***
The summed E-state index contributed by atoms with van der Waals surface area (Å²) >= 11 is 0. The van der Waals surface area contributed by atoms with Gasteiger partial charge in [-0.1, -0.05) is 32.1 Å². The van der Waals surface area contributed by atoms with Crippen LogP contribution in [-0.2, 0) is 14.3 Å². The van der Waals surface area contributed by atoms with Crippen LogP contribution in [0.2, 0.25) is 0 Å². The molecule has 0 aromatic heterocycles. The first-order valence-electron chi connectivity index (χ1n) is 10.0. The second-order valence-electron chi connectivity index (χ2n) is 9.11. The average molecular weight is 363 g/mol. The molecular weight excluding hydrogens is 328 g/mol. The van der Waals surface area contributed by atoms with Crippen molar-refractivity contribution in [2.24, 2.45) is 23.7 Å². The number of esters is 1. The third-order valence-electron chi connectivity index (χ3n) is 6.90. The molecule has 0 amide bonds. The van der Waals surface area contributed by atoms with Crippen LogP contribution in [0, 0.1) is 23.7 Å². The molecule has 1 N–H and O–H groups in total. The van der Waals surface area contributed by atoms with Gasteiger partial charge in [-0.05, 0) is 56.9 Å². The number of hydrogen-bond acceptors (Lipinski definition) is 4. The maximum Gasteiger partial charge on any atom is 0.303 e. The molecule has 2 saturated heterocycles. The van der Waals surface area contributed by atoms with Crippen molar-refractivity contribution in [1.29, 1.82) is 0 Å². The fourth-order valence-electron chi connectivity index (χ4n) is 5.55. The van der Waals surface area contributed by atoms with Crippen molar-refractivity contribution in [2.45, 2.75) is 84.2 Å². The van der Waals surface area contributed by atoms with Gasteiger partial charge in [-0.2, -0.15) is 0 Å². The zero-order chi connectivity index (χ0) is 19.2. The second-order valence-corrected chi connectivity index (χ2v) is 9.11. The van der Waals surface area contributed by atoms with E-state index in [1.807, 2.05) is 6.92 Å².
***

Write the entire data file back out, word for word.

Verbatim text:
The summed E-state index contributed by atoms with van der Waals surface area (Å²) >= 11 is 0. The van der Waals surface area contributed by atoms with Gasteiger partial charge in [-0.1, -0.05) is 32.1 Å². The van der Waals surface area contributed by atoms with Crippen LogP contribution in [-0.2, 0) is 14.3 Å². The van der Waals surface area contributed by atoms with Crippen LogP contribution in [0.2, 0.25) is 0 Å². The molecule has 0 aromatic heterocycles. The first-order valence-electron chi connectivity index (χ1n) is 10.0. The second-order valence-electron chi connectivity index (χ2n) is 9.11. The average molecular weight is 363 g/mol. The molecular weight excluding hydrogens is 328 g/mol. The van der Waals surface area contributed by atoms with Crippen molar-refractivity contribution in [2.24, 2.45) is 23.7 Å². The number of esters is 1. The third-order valence-electron chi connectivity index (χ3n) is 6.90. The molecule has 0 amide bonds. The van der Waals surface area contributed by atoms with Crippen LogP contribution in [0, 0.1) is 23.7 Å². The molecule has 1 N–H and O–H groups in total. The van der Waals surface area contributed by atoms with Gasteiger partial charge in [-0.05, 0) is 56.9 Å². The number of hydrogen-bond acceptors (Lipinski definition) is 4. The maximum Gasteiger partial charge on any atom is 0.303 e. The molecule has 2 saturated heterocycles. The van der Waals surface area contributed by atoms with Crippen molar-refractivity contribution in [1.29, 1.82) is 0 Å². The fourth-order valence-electron chi connectivity index (χ4n) is 5.55. The van der Waals surface area contributed by atoms with Crippen molar-refractivity contribution in [2.45, 2.75) is 84.2 Å². The van der Waals surface area contributed by atoms with Gasteiger partial charge in [-0.2, -0.15) is 0 Å². The zero-order chi connectivity index (χ0) is 19.2. The second-order valence-corrected chi connectivity index (χ2v) is 9.11. The van der Waals surface area contributed by atoms with E-state index in [1.807, 2.05) is 6.92 Å².